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Parish of Torryburn

A historical perspective, drawn from the Ordnance Gazetteer of Scotland: A Survey of Scottish Topography, Statistical, Biographical and Historical, edited by Francis H. Groome and originally published in parts by Thomas C. Jack, Grange Publishing Works, Edinburgh between 1882 and 1885.

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1791-99: Torryburn
1834-45: Torryburn

Torryburn, a village and a parish of SW Fife. The village, lying on the shore of the Firth of Forth, 1½ mile SSE of East Grange station, 2½ miles E of Culross, and 4½ WSW of Dunfermline, is a seaport carrying on a small amount of commerce, and was at one time the port of Dunfermline. It has a post office under Dunfermline, with money order and savings' bank departments, and a fair on the second Wednesday of July. Pop. (1871) 723, (1881) 427, of whom 245 were in Low Torry.

The parish, comprising the greater part of the ancient parish of Crombie, and a small part of that of Saline, consists of a main body and a detached portion. The main body is bounded W by Culross in Perthshire (detached), N by Culross and by Saline (detached), E by Carnock and Dunfermline, and S and SW by the Firth of Forth. Its utmost length, from NW to SE, is 4¾ miles; its utmost breadth is 1¾ mile; and its area is 3260 acres. The detached portion, lying 5 miles N of the main body and 8 NW of Dunfermline, is bounded W and N by Fossoway in Perthshire, E by Cleish in Kinross-shire and by Dunfermline, and S by Saline. It measures 2¼ by 2 miles, and has an area of 1734¾ acres. The area of the entire parish is 4995 acres, of which 3 are water and 998¼ foreshore. The coast is mostly low and flat, and. in the main body the highest point is Shaw Hill (250 feet), whilst in the detached portion are Cult Hill (865) and Wether Hill (1100). Coal, ironstone, and sandstone have all been largely worked; and a fine brown clay, suitable for making bricks and tiles, is plentiful. The soil of the arable lands is good and highly cultivated. Antiquities are the ruins of Crombie church and a large stone at Tollzies, supposed to commemorate an ancient battle. Torrie House, a little way N of the village, belongs to R. G. Erskine-Wemyss, Esq. of Wemyss Castle; and 2 proprietors hold each an annual value of £500 and upwards, 6 of between £100 and £500. The detached portion is annexed quoad sacra to Salinel; and Torryburn itself is in the presbytery of Dunfermline and the synod of Fife; the living is worth £271. The parish church, at Torryburn village, was built in 1800, and contains 502 sittings. There is also a Free church; and a public school, with accommodation for 175 children, had (1884) an average attendance of 103, and a grant of £87, 1s. 6d. Valuation (1856) £6977, 19s., (1880) £8429, 4s., (1885) £7145, 10s. 10d. Pop. (1801) 1403, (1831) 1436, (1861) l229, (1871) 1051, (1881) 737, of whom 653 were in Torryburn ecclesiastical parish.—Ord. Sur., shs. 40, 39, 1867-69.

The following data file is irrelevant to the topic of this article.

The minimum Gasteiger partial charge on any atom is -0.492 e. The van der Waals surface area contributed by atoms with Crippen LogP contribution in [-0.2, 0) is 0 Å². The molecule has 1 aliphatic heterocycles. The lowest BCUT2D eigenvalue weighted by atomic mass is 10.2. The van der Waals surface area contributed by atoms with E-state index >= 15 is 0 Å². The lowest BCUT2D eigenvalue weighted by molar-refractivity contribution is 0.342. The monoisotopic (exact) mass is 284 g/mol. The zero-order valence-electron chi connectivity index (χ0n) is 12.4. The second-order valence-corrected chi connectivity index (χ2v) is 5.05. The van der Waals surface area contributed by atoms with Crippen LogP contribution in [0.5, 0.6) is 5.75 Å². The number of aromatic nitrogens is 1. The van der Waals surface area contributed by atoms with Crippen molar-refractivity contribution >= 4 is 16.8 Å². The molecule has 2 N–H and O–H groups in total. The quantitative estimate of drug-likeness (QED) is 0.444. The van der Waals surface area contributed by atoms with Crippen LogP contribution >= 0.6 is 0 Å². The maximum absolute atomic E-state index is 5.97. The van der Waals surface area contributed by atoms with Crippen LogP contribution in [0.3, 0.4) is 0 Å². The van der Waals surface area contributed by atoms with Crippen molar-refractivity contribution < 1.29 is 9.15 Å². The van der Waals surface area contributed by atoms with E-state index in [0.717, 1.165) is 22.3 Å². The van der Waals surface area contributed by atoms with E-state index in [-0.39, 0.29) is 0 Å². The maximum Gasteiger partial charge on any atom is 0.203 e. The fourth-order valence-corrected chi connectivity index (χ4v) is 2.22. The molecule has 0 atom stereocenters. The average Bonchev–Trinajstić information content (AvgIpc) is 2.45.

An accompanying 19th C. Ordnance Survey map is available, or use the map tab to the right of this page.

Note: This text has been made available using a process of scanning and optical character recognition. Despite manual checking, some typographical errors may remain. Please remember this description dates from the 1880s; names may have changed, administrative divisions will certainly be different and there are known to be occasional errors of fact in the original text, which we have not corrected because we wish to maintain its integrity. This information is provided subject to our standard disclaimer

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